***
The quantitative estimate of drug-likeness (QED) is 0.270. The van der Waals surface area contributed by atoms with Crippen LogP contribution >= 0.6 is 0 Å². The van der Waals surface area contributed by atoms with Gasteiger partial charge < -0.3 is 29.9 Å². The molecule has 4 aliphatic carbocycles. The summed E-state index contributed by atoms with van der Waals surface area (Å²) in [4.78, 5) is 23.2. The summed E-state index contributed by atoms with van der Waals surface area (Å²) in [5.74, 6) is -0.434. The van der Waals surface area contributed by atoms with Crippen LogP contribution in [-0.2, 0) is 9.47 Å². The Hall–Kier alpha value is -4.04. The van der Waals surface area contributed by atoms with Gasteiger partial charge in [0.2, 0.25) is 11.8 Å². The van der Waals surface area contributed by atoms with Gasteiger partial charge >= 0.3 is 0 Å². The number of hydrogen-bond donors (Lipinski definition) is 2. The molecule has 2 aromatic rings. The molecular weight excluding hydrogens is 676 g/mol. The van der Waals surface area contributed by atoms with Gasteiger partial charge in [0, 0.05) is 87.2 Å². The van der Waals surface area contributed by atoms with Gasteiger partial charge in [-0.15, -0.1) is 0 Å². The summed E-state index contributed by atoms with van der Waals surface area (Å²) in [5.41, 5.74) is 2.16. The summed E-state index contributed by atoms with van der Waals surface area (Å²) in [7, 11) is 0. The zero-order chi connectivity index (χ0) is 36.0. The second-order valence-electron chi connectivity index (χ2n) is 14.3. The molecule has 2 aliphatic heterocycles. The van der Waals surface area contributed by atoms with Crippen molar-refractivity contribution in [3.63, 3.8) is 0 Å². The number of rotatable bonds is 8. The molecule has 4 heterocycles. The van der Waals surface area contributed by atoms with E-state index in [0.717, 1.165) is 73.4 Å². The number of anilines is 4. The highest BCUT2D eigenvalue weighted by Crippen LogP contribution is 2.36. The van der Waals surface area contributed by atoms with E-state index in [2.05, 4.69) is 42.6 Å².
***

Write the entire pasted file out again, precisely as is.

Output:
The quantitative estimate of drug-likeness (QED) is 0.270. The van der Waals surface area contributed by atoms with Crippen LogP contribution >= 0.6 is 0 Å². The van der Waals surface area contributed by atoms with Gasteiger partial charge < -0.3 is 29.9 Å². The molecule has 4 aliphatic carbocycles. The summed E-state index contributed by atoms with van der Waals surface area (Å²) in [4.78, 5) is 23.2. The summed E-state index contributed by atoms with van der Waals surface area (Å²) in [5.74, 6) is -0.434. The van der Waals surface area contributed by atoms with Crippen LogP contribution in [-0.2, 0) is 9.47 Å². The Hall–Kier alpha value is -4.04. The van der Waals surface area contributed by atoms with Gasteiger partial charge in [0.2, 0.25) is 11.8 Å². The van der Waals surface area contributed by atoms with Gasteiger partial charge >= 0.3 is 0 Å². The number of hydrogen-bond donors (Lipinski definition) is 2. The molecule has 2 aromatic rings. The molecular weight excluding hydrogens is 676 g/mol. The van der Waals surface area contributed by atoms with Gasteiger partial charge in [0, 0.05) is 87.2 Å². The van der Waals surface area contributed by atoms with Gasteiger partial charge in [-0.15, -0.1) is 0 Å². The summed E-state index contributed by atoms with van der Waals surface area (Å²) in [5.41, 5.74) is 2.16. The summed E-state index contributed by atoms with van der Waals surface area (Å²) in [7, 11) is 0. The zero-order chi connectivity index (χ0) is 36.0. The second-order valence-electron chi connectivity index (χ2n) is 14.3. The molecule has 2 aliphatic heterocycles. The van der Waals surface area contributed by atoms with Crippen molar-refractivity contribution in [3.63, 3.8) is 0 Å². The number of rotatable bonds is 8. The molecule has 4 heterocycles. The van der Waals surface area contributed by atoms with E-state index in [0.717, 1.165) is 73.4 Å². The number of anilines is 4. The highest BCUT2D eigenvalue weighted by Crippen LogP contribution is 2.36. The van der Waals surface area contributed by atoms with E-state index in [2.05, 4.69) is 42.6 Å².